“You never really understand a person until you consider things from his point of view... Until you climb inside of his skin and walk around in it,” wrote Harper Lee in “To Kill A Mockingbird.”
Are you curious as to what has been unspoken by the elders in your family? Have you wondered what lies just below the surface, waiting for a simple question or slight prodding to reveal?
One way to climb inside the skin of another is to ask questions and listen attentively. Several years ago I sat down with my grandmother to gain a better understanding of her life. She couldn’t believe I was “interested in a bunch of old stuff” and didn’t think she had anything interesting to say. But in our first talk, when I asked if she had an idea of where she’d like to start, she immediately launched into memories of her father that I had no idea about, and the emotion she showed while speaking made it clear that this was something she thought about often, though she had never spoken of it.
“I don’t think my parents had a good relationship. Evidently, my father was mean. He was very strict and didn’t like a lot of things we did. The main thing I remember about my father was he was an alcoholic and he made his own booze, so he was occupied with that instead of taking care of the farm. I remember going into that barn where he made the booze, and where he tested to see how strong it was. He let me lick the tester—I remember that so vividly.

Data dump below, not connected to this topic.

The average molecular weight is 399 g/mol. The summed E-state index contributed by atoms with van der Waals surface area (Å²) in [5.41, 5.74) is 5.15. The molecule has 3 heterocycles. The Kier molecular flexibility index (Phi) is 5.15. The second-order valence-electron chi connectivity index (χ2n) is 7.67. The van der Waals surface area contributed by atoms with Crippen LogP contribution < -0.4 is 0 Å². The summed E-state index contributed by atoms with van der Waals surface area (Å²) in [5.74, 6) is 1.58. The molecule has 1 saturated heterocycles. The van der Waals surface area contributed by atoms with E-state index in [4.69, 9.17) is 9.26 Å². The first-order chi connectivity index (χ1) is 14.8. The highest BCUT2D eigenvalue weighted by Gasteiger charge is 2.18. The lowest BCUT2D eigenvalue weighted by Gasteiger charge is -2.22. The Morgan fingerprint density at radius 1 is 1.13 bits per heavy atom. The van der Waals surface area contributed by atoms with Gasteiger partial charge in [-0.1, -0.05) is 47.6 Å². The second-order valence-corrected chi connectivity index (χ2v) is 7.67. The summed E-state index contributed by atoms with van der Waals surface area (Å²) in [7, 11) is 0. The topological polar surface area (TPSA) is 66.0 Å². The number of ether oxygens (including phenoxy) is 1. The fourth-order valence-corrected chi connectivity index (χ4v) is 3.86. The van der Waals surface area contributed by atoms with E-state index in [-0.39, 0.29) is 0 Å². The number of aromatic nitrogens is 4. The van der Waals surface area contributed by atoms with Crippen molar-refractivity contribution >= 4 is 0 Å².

“As a father, I don’t remember him as a good father. But I do remember that day that he went across the pasture and pulled that gun and shot himself. I was only eleven years old, but I remember hearing the blast. I ran to the outside privy and went in there and just sat in there and cried and cried. A couple of his brothers went out there and found him. He was taken to his folks’ farm and people came there to see him. I remember they had a cook-stove that was against the wall, and there was a small space between it and the wall and I crawled behind there. That’s where I went so I wouldn’t have to go in there, but they came and got me. I have that picture of him in my head like it was yesterday. Him lying there in the front room and people coming to see him. I don’t know where he shot himself—that part I don’t remember. When I went and touched him I just looked at his hand, not the rest of him. You wouldn’t believe how cold a dead person is. After that I was okay for some reason. It made me feel better that he was gone.”
It also made my grandmother feel better to talk about that moment in time, to pull it out of the depths of her childhood and think about it from a wiser perspective. Her father’s death added hardships to the lives of his wife and four young daughters, but they clung together and persevered, sprouting a seed of inner strength that flourished inside my grandmother for the rest of her life. That is only one of many things I learned about her, simply by ‘climbing into her skin’ for a short while.
In my work as a personal historian, I have yet to find any truth to someone living ‘an ordinary life.’ Every life story is filled with unexpected twists and upsets, struggles and victories. Every life is unique. Capture the stories, for in doing so, you may also find pieces of yourself.